Why I like to negatively split events
Two things I've learned from competing in masters meets are:
1) I'm a negative splitter.
2) The vast majority of my opponents aren't.
I'm posting this in the Racing section (rather than the Pool Racing section) because the basic principles apply to both open water and pool racing. So I should explain what's meant by "negatively splitting" events, since some open water swimmers may not be familiar with the term.
Except for low-tech high school and summer swim league dual meets (where the only issue is who wins and who loses), most meets nowadays use electronic timing systems which employ touch pads that are mounted on the pool wall below the starting blocks. At the start of each heat, the timing system issues a starting tone and begins timing, and then it computes each swimmer's time (and determines their placing) based on when they make contact with the touch pad at the end of the race.
Not only does this allow events to be precisely timed to hundredths of seconds - it also counts the number of laps each swimmer swims (since they make contact with the pad every time they complete 2 lengths), thereby insuring that they have swum the correct distance. A couple of years ago, I was at a masters meet where a man who had just taken a set of TI freestyle lessons from me was swimming 500y freestyle. He was so astonished by how low his time was that he at first thought his wife must have miscounted the number of lengths he had swum (swimmers in longer distance pool events normally utilize helpers who kneel at the side of the pool opposite the starting blocks and hold plastic signs in their field of view indicating the number of the length they are completing - 1, 3, 5, 7, and so on). But I pointed out that if he hadn't swum the full distance, the electronic timing system wouldn't have stopped the clock.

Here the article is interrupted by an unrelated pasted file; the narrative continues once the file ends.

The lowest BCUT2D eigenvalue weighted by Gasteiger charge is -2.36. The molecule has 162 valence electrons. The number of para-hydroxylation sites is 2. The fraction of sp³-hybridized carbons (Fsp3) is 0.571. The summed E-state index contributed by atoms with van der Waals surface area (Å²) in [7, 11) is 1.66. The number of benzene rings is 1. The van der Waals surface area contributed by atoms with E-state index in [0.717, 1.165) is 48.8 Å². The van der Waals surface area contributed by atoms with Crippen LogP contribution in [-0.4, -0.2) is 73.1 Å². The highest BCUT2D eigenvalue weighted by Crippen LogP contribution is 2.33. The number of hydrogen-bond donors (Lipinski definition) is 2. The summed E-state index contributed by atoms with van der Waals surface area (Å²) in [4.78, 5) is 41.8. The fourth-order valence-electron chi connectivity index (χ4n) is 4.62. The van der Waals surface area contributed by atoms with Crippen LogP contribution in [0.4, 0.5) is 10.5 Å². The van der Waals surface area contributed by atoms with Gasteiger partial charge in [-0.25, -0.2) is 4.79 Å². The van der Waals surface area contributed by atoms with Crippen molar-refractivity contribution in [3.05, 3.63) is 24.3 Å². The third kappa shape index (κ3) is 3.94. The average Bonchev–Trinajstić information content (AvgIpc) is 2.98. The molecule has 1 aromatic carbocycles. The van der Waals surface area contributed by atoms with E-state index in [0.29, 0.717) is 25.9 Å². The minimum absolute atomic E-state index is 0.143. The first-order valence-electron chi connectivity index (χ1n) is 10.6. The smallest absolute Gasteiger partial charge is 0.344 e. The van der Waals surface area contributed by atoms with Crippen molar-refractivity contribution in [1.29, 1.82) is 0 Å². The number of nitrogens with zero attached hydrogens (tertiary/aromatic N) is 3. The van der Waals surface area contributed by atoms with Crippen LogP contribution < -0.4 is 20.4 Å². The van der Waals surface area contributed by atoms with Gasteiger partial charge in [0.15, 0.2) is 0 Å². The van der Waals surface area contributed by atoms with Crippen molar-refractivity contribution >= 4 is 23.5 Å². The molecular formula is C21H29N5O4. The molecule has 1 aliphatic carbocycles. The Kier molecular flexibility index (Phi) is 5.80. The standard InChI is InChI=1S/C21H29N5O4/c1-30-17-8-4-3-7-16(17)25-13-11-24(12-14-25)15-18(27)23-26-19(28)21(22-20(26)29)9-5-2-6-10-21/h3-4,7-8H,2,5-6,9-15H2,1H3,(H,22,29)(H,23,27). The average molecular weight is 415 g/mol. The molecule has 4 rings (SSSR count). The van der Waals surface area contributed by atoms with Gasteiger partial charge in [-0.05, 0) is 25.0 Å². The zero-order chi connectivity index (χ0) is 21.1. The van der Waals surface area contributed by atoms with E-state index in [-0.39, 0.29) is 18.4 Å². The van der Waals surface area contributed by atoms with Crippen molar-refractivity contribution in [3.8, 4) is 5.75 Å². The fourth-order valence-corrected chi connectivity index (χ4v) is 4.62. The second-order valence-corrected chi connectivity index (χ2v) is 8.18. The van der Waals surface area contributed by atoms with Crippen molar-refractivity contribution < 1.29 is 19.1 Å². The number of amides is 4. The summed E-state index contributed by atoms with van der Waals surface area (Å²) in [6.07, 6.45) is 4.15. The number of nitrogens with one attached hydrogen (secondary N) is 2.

But the touch pads also allow the timing system to provide additional information that, while it is not a part of the race results, can help swimmers determine how they paced their heats. Every time a swimmer completes 2 lengths, they make contact with the touch pad, and it records the time for that portion of the heat. So not only does the timing system keep track of a swimmer's total time for a heat - it also keeps track of how that time was split among the different segments of the heat (50y in a 25y pool, 50m in a 25m pool, or 100m in a 50m pool).
Most of my competitors positively split their heats, meaning that their first split is the fastest, but then the time increases for each successive split as they tire and swim slower and slower. But a swimmer who negatively splits a heat swims each successive split a little faster than they swam the preceding one.
Negatively splitting a heat can make it more exciting to watch, since a negative splitter may be trailing during the first part of the heat, only to come from behind and win in the end. But there's a much more important benefit!
Positive splitting is caused by going all out early in a heat and then slowing down more and more as you grow increasingly tired. The trouble with this is that when we grow tired, our bodies instinctively try to transfer the load to different muscles than the ones we normally use. And in swimming, that invariably means allowing your stroke technique to become sloppy and less efficient.
The alternative is negative splitting. Instead of going all out in the first part of your heat and then dropping back when you become tired, hold back in the first part of your heat and gradually pick up your pace as it proceeds. Because you're holding back in the first part of your heat, before your muscles get tired, you can focus on swimming with perfect precision and efficiency: perfect balance, excellent streamlining, clean entries, flawless catches, driving your stroke with your whole body instead of just your arms. Then, as you pick up the pace, you can focus on maintaining that same precision and efficiency. If your muscles eventually feel tired and spent, it will be at the end, when you have no farther to swim.
In late July of 2009, Paul Biedermann of Germany set new world records for long course in both 200m and 400m freestyle, and it's interesting that Biedermann's average 200m pace in the 400m freestyle was 8 seconds slower than his 200m freestyle time. So not even world champions like Biedermann can go all out for the entire length of a distance event! The question is whether you want to be swimming at less than your maximum pace early in an event, when your muscles are still fresh and you can swim with precision and efficiency, or late in an event, when tiredness will make you sloppy and inefficient.
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